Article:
Purpose offers L&D a fantastic opportunity to become both relevant and indispensable. Learning departments are extending their reach to help people find their path, not just the most relevant course, says Dani Johnson. “It used to be about the courses you create, but learning departments are extending their stewardship to help individuals answer questions like ‘what do I want to do?’ and ‘What really means the most to me?’”
L&D plays an important role in influencing the individual, their connection to a team, and the broader culture. “It’s about saying what are you doing and how does it connect with your immediate team and the broader culture. But it’s also about creating that culture that reinforces culture,” Stacia noted.
Voice of the expert:
“People, no matter what they do, no matter what they are, no matter what they’re working on, and especially if they’re working on issues related to the pandemic or this next wave of civil rights, they need to know how to navigate ambiguity. They need to know how to collaborate with an extraordinarily diverse community of partners, and that’s the only way that they’re going to make progress.”
9. Purpose requires L&D to focus on motivation and engagement
A recurrent theme over the season is that traditional approaches to corporate learning need to shift towards an emphasis on a motivation and engagement plan. IDEO U’s Suzanne Gibbs Howard’s issued a challenge of sorts to L&D: stop worrying about delivery formats, and instead look at what really motivates and engages people, which giving them a chance to define their own purpose. “I do believe that this pandemic is that kind of opportunity, especially in the space of learning and the ways we work,” she suggests. “I think the next wave is going to be about those subtle dynamics of how we work together—making sure that all voices aren’t only heard, but truly integrated.”
This means that learning has to be about more than MOOCs and recorded talking heads. What’s needed are ways to deeply engage people, as engagement is the precursor to learning, Suzanne argues. For IDEO that engagement comes through community, which is integrated into IDEO U’s cohort-based offerings and offers change-makers across the world the opportunity to connect with peers and share and provide formal and informal feedback on each other’s work.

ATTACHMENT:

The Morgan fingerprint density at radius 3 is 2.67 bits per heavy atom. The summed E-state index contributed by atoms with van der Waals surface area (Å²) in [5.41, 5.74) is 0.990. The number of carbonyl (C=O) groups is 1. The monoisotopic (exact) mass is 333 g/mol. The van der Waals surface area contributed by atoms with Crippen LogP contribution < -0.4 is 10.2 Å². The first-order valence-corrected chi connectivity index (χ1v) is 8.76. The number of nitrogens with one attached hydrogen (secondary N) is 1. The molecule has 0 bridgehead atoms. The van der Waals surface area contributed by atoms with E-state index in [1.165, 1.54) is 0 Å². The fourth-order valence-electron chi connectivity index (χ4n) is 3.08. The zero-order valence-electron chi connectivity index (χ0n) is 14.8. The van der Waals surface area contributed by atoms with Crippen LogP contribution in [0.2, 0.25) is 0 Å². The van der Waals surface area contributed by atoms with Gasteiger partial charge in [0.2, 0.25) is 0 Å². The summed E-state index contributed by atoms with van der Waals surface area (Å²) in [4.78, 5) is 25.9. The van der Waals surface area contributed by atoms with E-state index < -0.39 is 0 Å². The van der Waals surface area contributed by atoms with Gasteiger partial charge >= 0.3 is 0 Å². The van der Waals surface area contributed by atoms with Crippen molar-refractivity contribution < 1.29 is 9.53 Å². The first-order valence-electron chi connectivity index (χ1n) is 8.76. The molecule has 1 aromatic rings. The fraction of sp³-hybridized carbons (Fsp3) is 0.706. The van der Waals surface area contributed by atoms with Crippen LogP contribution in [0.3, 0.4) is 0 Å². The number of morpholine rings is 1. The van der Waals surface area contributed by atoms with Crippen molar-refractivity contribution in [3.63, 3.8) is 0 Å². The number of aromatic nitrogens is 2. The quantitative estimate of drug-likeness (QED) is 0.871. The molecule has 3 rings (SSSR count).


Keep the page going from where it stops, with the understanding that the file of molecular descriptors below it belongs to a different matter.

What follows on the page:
Voice of the expert:
“The challenge of teaching human skills is very different than teaching technical skills. We tend to apply technical skills training modality to human skills, and we don’t recognize that human skills are much more tied into psychology and therefore just need a totally different process.”
10. Looking forward: Purpose is the golden thread that brings an organization together
It seems purpose can serve as what Chris describes as a “golden thread” that binds an organization together. If that’s true, then L&D has an important role in protecting and raising awareness of that thread. Leaders understand this instinctively, he says. “They know they need better, stronger glue to keep their organization together. Learning is an essential part of preparing for a changing world, and they know that the ceremony and the activities that the learning departments typically run, are mission critical in setting the direction of the company,” he says.
While 2020 exposed the need for organizational purpose, 2021 may prove to be the year when purpose is integrated as an organizational model for the future. This will require learning professionals to engage deeply with business leaders to define and model purpose, and then engage more deeply with the human needs of employees to identify ways that motivate and engage learners to create that alignment of personal, team, and organizational purpose.
Learning experience design is a multidisciplinary approach to training that recognizes that most learning happens, not by instruction, but through experience — so the learner leaves with something to remember.